“New Kid” is so Joan Jett, it’s silly with all it’s faux 80’s greaser. I’m fairly sure it describes an episode of Freaks and Geeks. “War Paint” pushes the aesthetic ahead a few years to some Daydream Nation-era Sonic Youth atmospherics and teenage attitudinal angst. “Everywhere” rolls with a big T Rex sound before “Outro” closes the LP with all kinds of foo-wop attitude and Elvis Costello jerkiness.

This record is the kind of recording that has you smiling from beginning to end. It hits all the nostalgic points of rock ‘n roll without sounding clichéd. So many records in the past couple of years have tried so hard to sound like they were recorded 30 years ago, but Rips achieves this milestone effortlessly without sounding contrived.

Mary Timony didn’t have to do anything for me to admire her legacy (she also doesn’t need me to justify it), but Rips solidifies that admiration and makes it an easier case for the nonbelievers. When I suggested that she woke up, what I meant was that she woke up something stirring inside her. Her work spans several genres and now a couple of decades, but the energy and urgency isn’t something that’s usually discovered so far into a career. Still, Timony found it in Ex Hex (or possibly Wild Flag before that) and we are all the beneficiaries of said discovering.

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5 Responses

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  1. Bill said, on October 10, 2014 at 8:59 am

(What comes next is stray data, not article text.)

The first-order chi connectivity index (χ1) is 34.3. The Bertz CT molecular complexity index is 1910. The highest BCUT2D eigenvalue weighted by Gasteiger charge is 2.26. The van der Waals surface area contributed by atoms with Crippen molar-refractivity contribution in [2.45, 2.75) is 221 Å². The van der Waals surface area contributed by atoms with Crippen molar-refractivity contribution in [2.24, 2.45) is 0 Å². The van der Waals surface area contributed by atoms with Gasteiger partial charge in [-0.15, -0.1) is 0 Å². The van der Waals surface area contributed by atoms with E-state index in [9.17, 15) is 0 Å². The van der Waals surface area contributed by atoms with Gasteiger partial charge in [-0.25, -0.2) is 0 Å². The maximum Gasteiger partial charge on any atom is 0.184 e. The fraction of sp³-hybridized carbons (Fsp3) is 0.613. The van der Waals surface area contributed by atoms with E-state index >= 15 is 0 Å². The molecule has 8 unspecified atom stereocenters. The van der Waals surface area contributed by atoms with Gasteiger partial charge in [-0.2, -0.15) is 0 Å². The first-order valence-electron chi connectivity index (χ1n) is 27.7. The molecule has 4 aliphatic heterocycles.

I remember reading an article with two members of Wild Flag saying that indeed the band was finished, because of physical distance between the members — with people living around the country, it would have been a commuter band at best given everybody’s schedules.

    By the way, at least as of a couple of years ago, the Donnas were still a band, with all original members save for one, and she parted amicably.

    • Zac said, on October 10, 2014 at 11:46 am

      Yeah, I think I knew all of that, but my memory is not so good these days.

  2. Bill said, on October 21, 2014 at 1:35 pm

    And now the members of Sleater-Kinney have announced a new album and tour.

    • Zac said, on October 21, 2014 at 3:59 pm

      Oh, I know. I have an open letter to the band in the works after I get a few other posts up and find the time.

  3. Reviewing 2014: Music | Beer and Pavement said, on December 28, 2014 at 4:48 pm

    […] Ex Hex’s Rips is a swift kick to the gut. In much the same way Jeff Tweedy seemed to be recharged by working with his son, Mary Timony’s inner-guitar god rose from the ashes of 90’s indie rock anonymity when she joined Wild Flag, a one-off, super group who released one of the best records of 2011 and put on ridiculously great live shows. This record comes at you from the word go and it never lets up until you’re stunned to find it’s over. Mary Timony has quietly made great music for years, I’m just glad others are beginning to realize it as Rips finds a place on many year-end lists. […]